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Francois Tremblay

This definition comes from Francois Tremblay: "A hierarchy is any social system where control is used in a way that is both 1. systemic and 2. directed.

  1. The use of control must be systemic, that is to say, part of the system, not incidental to it. For instance, a man may mistreat his wife at an amusement park because he has been raised to believe that women are inferior. In that case, the hierarchy is not the amusement park, but sexism: the control was incidental to the amusement park as a system.
  2. The use of control must be directed, that is to say, from one specific person or group of people- the superiors- to another specific person or group of people- the inferiors. In the case of sexism, the superiors are the men and the inferiors are the women and intersexed."



The definition of hierarchy on Wikipedia is also instructive:

"A hierarchy is an arrangement of objects, people, elements, values, grades, orders, classes, etc., in a ranked or graduated series. The word derives from the Greek ἱεραρχία (hierarchia), from ἱεράρχης (hierarches), "president of sacred rites, high-priest" and that from ἱερός (hieros), "sacred" + ἄρχω (arkho), "to lead, to rule". The word can also refer to a series of such items so arranged. Items in a hierarchy are typically thought of as being "above," "below," or "at the same level as" one another.

This is as opposed to anarchy where there is no concept of higher or lower items (or people) -- everything is considered equal.

The first use of the word "hierarchy" cited by the Oxford English Dictionary was in 1880, when it was used in reference to the three orders of three angels as depicted by Pseudo-Dionysius the Areopagite.

Pseudo-Dionysius used the word both in reference to the celestial hierarchy and the ecclesiastical hierarchy. His term is derived from the Greek for 'Bishop' (hierarch), and Dionysius is credited with first use of it as an abstract noun. Since hierarchical churches, such as the Roman Catholic and Eastern Orthodox churches, had tables of organization that were "hierarchical" in the modern sense of the word (traditionally with God as the pinnacle of the hierarchy), the term came to refer to similar organizational methods in more general settings.

A hierarchy can link entities either directly or indirectly, and either vertically or horizontally. The only direct links in a hierarchy, insofar as they are hierarchical, are to one's immediate superior or to one of one's subordinates, although a system that is largely hierarchical can also incorporate other organizational patterns. Indirect hierarchical links can extend "vertically" upwards or downwards via multiple links in the same direction. All parts of the hierarchy which are not vertically linked to one another can nevertheless be "horizontally" linked by traveling up the hierarchy to find a common direct or indirect superior, and then down again. This is akin to two co-workers, neither of whom is the other's boss, but both of whose chains of command will eventually meet." (cited by http://www.bordalierinstitute.com/NeuralNetworkNaturePart1of3.pdf)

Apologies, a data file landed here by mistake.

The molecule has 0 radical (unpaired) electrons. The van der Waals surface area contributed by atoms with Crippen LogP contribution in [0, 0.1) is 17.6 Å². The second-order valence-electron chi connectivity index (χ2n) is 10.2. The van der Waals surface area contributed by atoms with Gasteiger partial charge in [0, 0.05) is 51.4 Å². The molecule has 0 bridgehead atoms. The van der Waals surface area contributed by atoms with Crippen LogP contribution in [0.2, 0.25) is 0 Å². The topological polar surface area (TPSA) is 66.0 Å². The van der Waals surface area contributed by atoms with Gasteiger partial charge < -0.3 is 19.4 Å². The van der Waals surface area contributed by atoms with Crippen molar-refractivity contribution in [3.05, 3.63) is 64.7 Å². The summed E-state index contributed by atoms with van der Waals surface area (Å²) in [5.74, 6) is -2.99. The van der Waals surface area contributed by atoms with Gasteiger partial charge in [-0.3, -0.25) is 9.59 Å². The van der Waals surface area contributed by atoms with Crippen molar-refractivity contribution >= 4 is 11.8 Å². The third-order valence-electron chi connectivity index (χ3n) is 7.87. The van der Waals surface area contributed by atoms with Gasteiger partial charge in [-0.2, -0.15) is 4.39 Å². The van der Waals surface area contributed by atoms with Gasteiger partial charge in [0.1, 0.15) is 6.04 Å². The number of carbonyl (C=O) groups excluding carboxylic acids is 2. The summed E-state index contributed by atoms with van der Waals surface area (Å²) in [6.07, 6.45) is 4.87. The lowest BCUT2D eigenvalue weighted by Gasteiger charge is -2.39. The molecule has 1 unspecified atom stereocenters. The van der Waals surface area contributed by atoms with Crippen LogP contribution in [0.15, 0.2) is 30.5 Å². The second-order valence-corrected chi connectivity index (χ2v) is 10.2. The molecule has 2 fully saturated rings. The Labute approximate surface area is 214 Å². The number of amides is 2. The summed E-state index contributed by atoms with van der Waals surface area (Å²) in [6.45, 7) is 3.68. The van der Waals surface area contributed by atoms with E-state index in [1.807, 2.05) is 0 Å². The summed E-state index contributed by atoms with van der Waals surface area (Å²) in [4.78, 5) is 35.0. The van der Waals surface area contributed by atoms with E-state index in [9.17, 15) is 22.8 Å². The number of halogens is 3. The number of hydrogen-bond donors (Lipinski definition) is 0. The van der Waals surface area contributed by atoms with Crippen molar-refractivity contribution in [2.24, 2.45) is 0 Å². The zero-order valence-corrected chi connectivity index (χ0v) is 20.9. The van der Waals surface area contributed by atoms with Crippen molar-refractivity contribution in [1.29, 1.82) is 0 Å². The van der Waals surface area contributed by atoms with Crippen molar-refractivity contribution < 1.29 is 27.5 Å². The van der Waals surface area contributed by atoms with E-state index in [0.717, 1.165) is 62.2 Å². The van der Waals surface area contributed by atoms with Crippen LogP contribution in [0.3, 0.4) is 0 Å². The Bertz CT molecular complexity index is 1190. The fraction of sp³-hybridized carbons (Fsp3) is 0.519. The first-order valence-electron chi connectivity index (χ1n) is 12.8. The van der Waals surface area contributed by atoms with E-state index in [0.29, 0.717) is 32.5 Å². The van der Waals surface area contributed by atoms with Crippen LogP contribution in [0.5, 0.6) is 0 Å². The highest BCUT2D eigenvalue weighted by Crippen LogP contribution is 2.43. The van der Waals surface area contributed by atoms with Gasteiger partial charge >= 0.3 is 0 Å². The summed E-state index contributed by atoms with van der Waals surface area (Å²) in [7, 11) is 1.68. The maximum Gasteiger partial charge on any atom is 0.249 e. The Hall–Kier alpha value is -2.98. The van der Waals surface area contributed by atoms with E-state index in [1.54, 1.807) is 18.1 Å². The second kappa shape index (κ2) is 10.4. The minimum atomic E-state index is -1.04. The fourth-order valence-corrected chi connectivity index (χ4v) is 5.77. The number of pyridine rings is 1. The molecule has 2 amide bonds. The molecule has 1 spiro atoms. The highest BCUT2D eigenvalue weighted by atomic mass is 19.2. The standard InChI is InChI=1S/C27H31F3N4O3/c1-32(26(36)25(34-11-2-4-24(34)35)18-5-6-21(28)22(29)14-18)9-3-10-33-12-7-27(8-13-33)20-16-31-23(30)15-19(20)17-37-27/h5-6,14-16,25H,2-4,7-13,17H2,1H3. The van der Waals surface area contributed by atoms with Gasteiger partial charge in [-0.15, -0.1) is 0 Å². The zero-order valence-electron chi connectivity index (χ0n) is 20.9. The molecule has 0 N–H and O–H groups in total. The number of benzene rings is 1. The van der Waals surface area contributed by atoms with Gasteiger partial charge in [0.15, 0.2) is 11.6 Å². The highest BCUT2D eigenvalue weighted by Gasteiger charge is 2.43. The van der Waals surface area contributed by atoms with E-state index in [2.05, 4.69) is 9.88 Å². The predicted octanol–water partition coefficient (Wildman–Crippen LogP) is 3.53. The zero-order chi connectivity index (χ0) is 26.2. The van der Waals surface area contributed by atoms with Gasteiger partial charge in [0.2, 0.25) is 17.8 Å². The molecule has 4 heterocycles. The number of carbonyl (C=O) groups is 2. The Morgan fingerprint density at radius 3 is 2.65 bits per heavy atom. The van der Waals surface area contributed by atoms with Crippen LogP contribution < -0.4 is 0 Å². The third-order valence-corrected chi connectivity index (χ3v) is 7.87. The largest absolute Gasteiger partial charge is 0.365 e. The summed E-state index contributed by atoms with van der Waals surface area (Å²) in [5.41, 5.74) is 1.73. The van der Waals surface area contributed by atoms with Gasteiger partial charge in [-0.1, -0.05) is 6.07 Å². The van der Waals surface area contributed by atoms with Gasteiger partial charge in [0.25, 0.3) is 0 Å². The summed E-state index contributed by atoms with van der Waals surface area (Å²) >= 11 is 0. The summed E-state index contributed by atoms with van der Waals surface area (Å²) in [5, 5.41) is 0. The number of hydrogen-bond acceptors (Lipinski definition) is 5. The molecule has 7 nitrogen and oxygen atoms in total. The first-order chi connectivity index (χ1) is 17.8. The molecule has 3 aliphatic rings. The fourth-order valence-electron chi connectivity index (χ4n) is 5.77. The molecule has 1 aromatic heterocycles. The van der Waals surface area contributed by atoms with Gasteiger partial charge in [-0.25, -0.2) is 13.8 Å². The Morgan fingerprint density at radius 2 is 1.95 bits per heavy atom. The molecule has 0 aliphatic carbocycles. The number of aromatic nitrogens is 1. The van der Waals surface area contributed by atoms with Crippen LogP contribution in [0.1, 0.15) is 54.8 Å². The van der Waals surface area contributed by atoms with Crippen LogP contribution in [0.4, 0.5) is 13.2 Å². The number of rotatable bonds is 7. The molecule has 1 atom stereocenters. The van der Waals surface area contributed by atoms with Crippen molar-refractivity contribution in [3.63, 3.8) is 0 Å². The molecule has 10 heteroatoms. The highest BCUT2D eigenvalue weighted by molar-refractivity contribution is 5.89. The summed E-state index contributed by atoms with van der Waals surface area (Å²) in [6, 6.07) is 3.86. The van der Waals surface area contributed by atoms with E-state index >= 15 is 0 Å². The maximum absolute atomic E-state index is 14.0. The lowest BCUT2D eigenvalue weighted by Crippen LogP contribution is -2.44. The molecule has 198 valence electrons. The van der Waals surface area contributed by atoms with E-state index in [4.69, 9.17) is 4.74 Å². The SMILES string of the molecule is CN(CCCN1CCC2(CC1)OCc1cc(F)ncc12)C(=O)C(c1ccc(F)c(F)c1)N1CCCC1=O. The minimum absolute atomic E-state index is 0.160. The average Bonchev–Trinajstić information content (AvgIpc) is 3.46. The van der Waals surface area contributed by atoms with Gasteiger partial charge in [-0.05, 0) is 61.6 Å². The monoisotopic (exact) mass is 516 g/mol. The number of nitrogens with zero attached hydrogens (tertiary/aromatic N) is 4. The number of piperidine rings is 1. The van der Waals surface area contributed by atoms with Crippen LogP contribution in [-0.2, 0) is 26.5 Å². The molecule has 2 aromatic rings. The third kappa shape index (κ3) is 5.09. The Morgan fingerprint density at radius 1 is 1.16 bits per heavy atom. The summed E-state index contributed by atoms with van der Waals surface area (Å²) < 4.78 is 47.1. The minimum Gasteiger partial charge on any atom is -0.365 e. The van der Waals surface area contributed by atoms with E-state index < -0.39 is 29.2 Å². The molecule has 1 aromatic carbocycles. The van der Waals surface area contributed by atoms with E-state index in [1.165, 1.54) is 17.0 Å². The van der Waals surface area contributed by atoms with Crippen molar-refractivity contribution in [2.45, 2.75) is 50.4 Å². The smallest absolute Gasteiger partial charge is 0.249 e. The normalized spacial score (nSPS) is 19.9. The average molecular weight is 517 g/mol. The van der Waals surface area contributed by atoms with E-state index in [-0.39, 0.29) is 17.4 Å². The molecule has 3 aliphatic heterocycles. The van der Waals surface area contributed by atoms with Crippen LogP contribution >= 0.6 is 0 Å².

In Ortegrity: Bridge to a Synergic Future by Timothy Wilken, hierarchy is described in the following way:

"Hierarchy is a vertical system with many levels of organization. Those with greatest responsibility and authority occupy the higher levels. Hierarchy creates a feeling of difference or individuality. Individuals within the system see each other vertically, “He is over me.” “I work under John.” “He is way up in the company” “She is the lowest one on the totem pole.”

Hierarchy is humanity's oldest organizing strategy. It was born in the jungle, was nurtured in the cave, grew up in the tribe, blossomed with feudalism, and today dominates nearly all the corporations, institutions, governments, and militaries of earth. Hierarchy is often experienced as the chain of command or pecking order. It is most formalized in military combat.

In business organizations, hierarchy is often experienced as an extension of the personalities of those individuals who founded the company. The operating policies of the company are a reflection of the values of the individual founders. Individuals with similar values are often selected to continue the company. So we see the primary concerns of a hierarchy are the goals of those few individuals that control it. This is why American companies have individual decision making, and individual responsibility. Hierarchy has a particulate focus because goals are particular to the individuals who create them.

Hierarchy’s focus on the individual does lead to the stimulation of individual innovation, creativity, and originality. This leads to the development of a few individual stars who tend to dominate the company. Individuality has its strengths — one of which is rapid decision making. One individual can always decide much quicker than a group."


Jordan Greenhall:

"By breaking down the problem into smaller groups separated by well defined roles and responsibilities and connected with a clear vertical decision-making scheme, hierarchical organizations have been able to scale into tens and hundreds of thousands of members and even millions in the case of some military hierarchies.

The advantages of scale have led the hierarchical model to dominate the organizational landscape for thousands of years, but this approach is not without major flaws.

Decreasing returns to scale